Want a Furiosa-Based Mad Max Sequel? Atomic Blonde Is the Next Best Thing
In Mad Max: Fury Road, Charlize Theron created an instant icon with Furiosa’s shaved head, smear of black paint, and ferocious screams. Now Theron has done it again—this time, with a platinum-blond crop, a high popped collar, and miles of lethal, stiletto-clad legs. In Atomic Blonde, her Cold War-era spy character, Lorraine Broughton, brutally dispatches Russian and German agents without ever losing an inch of style. She’s the captivating eye of a rather messy plot storm, and you won’t be able to keep your eyes off her for a second. The film had a triumphant, ecstatic debut at SXSW on Sunday night, but won’t debut in the U.S. until July 28. All other summer blockbusters should just surrender now.
Atomic Blonde—an adaptation of the 2012 graphic novel The Coldest City—sees Theron’s MI-6 agent Broughton sent to Berlin in 1989, on the eve of the collapse of the Berlin Wall. The story of her trip there unspools in flashback as a badly beat-up Broughton is questioned several days later by agents from both MI-6 (Toby Jones) and the C.I.A. (John Goodman). Her original mission puts the film in familiar spy territory: there’s a list with the names of British and American spies on it that’s in danger of falling into the wrong hands. There’s also a dangerous double agent on the loose. Broughton is instructed to work with Berlin MI-6 station chief David Percival (James McAvoy), who has adapted maybe a bit too well to the black-market-driven streets of the crumbling city. Meanwhile, she’s also being pursued by a mysterious French spy (Sofia Boutella) and a never-ending stream of German and Russian agents intent on taking her down.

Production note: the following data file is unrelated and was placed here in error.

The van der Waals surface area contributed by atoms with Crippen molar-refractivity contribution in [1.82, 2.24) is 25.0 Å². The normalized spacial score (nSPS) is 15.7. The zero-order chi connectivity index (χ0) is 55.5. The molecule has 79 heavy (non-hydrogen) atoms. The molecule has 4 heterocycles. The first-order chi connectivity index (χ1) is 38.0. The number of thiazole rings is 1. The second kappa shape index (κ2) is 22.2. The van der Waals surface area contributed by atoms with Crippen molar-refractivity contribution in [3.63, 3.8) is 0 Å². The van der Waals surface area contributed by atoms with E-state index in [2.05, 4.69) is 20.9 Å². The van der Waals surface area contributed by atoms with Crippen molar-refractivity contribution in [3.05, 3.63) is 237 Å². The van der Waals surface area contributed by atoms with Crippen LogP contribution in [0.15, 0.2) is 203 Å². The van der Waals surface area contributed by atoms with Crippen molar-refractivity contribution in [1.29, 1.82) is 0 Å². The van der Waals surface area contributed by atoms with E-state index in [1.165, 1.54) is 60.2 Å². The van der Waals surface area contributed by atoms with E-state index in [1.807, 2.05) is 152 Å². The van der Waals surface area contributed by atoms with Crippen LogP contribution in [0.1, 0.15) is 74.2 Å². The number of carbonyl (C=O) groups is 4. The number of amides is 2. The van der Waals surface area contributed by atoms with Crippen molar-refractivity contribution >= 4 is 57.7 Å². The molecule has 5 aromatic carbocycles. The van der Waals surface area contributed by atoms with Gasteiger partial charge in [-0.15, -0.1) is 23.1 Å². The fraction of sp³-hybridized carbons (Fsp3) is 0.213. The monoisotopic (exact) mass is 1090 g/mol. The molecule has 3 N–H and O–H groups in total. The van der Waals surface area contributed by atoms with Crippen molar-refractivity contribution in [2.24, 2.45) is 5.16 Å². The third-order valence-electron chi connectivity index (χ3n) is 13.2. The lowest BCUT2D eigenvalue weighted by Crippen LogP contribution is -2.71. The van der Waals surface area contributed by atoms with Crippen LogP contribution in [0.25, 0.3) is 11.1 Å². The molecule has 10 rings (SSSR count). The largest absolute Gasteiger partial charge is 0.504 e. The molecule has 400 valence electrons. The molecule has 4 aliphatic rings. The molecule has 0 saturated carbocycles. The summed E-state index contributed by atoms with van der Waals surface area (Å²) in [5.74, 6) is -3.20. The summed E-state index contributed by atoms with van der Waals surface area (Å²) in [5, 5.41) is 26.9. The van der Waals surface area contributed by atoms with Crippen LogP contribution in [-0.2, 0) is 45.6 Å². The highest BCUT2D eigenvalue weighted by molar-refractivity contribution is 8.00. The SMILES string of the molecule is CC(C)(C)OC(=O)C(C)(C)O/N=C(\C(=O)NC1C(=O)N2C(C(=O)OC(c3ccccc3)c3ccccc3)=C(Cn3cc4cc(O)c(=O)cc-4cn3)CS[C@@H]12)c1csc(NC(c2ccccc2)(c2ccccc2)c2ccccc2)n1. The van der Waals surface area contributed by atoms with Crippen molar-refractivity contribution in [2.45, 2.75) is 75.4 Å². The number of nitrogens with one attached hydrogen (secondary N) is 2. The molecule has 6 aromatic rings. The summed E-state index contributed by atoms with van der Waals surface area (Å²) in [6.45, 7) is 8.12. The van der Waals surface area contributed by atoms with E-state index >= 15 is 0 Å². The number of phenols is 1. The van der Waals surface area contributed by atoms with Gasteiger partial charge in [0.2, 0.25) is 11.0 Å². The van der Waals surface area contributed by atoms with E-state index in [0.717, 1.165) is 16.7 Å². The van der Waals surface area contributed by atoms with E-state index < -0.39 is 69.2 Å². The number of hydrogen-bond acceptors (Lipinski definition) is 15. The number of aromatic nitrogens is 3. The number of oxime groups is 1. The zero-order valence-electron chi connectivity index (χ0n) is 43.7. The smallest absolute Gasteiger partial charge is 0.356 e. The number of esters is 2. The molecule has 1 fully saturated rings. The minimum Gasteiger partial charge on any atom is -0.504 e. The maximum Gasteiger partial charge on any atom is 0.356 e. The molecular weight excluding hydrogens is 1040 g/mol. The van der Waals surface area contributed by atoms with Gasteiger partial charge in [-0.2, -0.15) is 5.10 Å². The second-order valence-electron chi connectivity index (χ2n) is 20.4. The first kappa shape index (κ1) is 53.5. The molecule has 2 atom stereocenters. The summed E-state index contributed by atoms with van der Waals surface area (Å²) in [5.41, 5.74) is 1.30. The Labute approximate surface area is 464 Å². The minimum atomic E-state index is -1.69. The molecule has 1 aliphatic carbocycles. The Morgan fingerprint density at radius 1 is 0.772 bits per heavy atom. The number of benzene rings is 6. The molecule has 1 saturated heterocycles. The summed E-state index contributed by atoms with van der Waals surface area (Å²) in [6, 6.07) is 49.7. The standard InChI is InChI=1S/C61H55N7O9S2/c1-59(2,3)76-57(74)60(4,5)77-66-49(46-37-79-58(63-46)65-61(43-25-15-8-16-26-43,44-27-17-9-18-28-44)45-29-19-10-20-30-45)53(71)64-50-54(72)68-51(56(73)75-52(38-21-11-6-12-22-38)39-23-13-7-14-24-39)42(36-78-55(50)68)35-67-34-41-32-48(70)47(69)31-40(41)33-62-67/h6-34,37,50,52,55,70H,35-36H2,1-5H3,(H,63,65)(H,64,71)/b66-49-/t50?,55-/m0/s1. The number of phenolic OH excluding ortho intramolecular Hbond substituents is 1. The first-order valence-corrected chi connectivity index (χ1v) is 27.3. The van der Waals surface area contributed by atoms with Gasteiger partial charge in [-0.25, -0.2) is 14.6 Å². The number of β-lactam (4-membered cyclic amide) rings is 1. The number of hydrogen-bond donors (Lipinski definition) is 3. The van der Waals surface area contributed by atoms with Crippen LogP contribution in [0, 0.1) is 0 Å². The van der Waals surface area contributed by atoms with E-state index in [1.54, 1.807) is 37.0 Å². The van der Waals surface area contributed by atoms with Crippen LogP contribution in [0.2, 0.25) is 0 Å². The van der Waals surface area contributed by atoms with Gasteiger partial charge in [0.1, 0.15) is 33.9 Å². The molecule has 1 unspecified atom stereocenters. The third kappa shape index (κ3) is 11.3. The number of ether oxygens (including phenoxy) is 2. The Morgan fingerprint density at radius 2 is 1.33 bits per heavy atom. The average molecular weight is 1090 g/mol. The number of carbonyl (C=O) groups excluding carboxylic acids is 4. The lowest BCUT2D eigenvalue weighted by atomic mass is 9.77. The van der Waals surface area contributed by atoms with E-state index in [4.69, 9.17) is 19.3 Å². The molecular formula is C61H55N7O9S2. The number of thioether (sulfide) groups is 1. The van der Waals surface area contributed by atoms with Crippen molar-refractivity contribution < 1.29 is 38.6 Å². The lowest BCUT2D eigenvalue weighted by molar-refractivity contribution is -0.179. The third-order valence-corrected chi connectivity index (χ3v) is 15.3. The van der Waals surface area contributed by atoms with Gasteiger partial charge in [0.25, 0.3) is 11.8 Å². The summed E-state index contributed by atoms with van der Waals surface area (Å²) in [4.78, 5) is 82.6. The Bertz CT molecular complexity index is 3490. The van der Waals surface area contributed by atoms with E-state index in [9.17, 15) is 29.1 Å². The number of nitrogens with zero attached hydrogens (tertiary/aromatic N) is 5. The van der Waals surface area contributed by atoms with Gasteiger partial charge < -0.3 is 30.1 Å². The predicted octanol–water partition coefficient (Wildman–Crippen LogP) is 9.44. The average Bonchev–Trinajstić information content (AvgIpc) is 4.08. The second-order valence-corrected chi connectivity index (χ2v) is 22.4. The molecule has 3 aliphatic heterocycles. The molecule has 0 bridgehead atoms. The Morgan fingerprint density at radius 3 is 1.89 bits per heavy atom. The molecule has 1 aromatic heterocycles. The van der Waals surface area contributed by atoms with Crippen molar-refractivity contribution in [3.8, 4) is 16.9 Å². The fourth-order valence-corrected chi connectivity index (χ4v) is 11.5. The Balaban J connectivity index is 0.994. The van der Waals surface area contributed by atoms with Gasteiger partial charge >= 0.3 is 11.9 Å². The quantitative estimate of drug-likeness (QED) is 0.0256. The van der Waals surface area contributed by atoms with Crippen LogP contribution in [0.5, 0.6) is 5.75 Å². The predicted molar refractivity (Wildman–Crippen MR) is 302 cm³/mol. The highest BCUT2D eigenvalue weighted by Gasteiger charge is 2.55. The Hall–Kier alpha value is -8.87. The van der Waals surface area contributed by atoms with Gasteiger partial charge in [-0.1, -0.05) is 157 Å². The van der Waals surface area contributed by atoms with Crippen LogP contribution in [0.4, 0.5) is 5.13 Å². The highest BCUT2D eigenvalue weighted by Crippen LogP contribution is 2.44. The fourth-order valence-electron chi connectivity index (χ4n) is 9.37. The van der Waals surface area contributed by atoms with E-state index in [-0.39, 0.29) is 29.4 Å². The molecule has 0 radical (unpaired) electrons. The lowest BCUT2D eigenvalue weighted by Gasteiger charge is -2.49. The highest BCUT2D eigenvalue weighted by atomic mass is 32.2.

The many, many backstabbing twists and turns of Atomic Blonde’s plot are almost irrelevant to audience enjoyment. The story merely serves as a way to bring Broughton and Percival into one show-stopping fight after another. (An approach that might seem familiar to fans of John Wick 2.) The story’s erratic ups and downs would be more of a negative if the dazzling action scenes didn’t make every leap in logic feel worth it.
The film is directed by former stunt man David Leitch, who co-directed John Wick and jumped off the Keanu Reeves sequel to work on Atomic Blonde. But the relationship between the Wick and Atomic teams is a friendly one: Reeves and Theron trained and sparred together, and it shows. Atomic Blonde one-ups John Wick and every other hand-to-hand combat film in recent memory, thanks to the extremely striking figure Theron cuts as she kicks and punches her way through the dirty streets and abandoned high rises of Berlin to an irresistibly gritty new-wave soundtrack. The film is shot by John Wick cinematographer Jonathan Sela, who uses the neon aesthetic of the 80s to drench Theron, her enemies, and her lovers in eerie red and blue lighting. So many shots are composed to look like a comic-book panel that’s 75 percent leg.
And if those legs were only employed for seductive purposes, the camera might seem to be leering. But on Theron, they’re a deadly weapon. In one particularly dazzling long take—which takes Broughton down a long flight of stairs, into the street, and through a violent car chase—Theron is clearly doing at least some of her own stunts, both dishing out and taking the kind of beatings you don’t often see female spies endure.
Thanks to a stunning opening sequence where Theron exposes brutal cuts and bruises on every inch of her body, audiences may cringe at the nasty hits she takes. Unlike some fictional female spies who glide through their dangerous missions without mussing their hair, Broughton is a brawler. And Theron—who is rapidly becoming our finest action star—threw herself into the part so thoroughly that she apparently cracked some teeth while training to flatten all of Berlin.